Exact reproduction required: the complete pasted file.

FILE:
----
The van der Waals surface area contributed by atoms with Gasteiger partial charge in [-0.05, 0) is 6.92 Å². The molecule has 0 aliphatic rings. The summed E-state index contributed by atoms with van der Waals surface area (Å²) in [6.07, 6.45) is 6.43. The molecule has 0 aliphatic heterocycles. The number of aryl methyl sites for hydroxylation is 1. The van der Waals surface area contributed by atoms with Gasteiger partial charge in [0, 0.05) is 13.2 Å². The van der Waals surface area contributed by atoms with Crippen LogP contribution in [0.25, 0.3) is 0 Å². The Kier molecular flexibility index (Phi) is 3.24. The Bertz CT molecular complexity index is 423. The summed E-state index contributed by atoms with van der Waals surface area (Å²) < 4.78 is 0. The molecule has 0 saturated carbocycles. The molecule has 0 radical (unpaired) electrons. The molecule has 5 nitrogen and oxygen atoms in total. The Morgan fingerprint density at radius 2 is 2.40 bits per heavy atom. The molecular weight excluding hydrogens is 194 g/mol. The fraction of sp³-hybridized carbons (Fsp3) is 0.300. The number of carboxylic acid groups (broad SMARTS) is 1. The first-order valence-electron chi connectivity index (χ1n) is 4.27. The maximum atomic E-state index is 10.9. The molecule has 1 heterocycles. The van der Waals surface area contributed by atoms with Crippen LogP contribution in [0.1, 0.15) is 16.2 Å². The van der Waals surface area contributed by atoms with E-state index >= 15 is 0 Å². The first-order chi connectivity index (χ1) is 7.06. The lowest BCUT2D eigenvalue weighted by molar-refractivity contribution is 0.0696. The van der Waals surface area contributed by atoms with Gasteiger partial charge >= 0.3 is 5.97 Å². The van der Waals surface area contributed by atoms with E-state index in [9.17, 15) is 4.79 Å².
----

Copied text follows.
The van der Waals surface area contributed by atoms with Gasteiger partial charge in [-0.05, 0) is 6.92 Å². The molecule has 0 aliphatic rings. The summed E-state index contributed by atoms with van der Waals surface area (Å²) in [6.07, 6.45) is 6.43. The molecule has 0 aliphatic heterocycles. The number of aryl methyl sites for hydroxylation is 1. The van der Waals surface area contributed by atoms with Gasteiger partial charge in [0, 0.05) is 13.2 Å². The van der Waals surface area contributed by atoms with Crippen LogP contribution in [0.25, 0.3) is 0 Å². The Kier molecular flexibility index (Phi) is 3.24. The Bertz CT molecular complexity index is 423. The summed E-state index contributed by atoms with van der Waals surface area (Å²) < 4.78 is 0. The molecule has 0 saturated carbocycles. The molecule has 0 radical (unpaired) electrons. The molecule has 5 nitrogen and oxygen atoms in total. The Morgan fingerprint density at radius 2 is 2.40 bits per heavy atom. The molecular weight excluding hydrogens is 194 g/mol. The fraction of sp³-hybridized carbons (Fsp3) is 0.300. The number of carboxylic acid groups (broad SMARTS) is 1. The first-order valence-electron chi connectivity index (χ1n) is 4.27. The maximum atomic E-state index is 10.9. The molecule has 1 heterocycles. The van der Waals surface area contributed by atoms with Crippen LogP contribution in [0.1, 0.15) is 16.2 Å². The van der Waals surface area contributed by atoms with E-state index >= 15 is 0 Å². The first-order chi connectivity index (χ1) is 7.06. The lowest BCUT2D eigenvalue weighted by molar-refractivity contribution is 0.0696. The van der Waals surface area contributed by atoms with Gasteiger partial charge >= 0.3 is 5.97 Å². The van der Waals surface area contributed by atoms with E-state index in [9.17, 15) is 4.79 Å².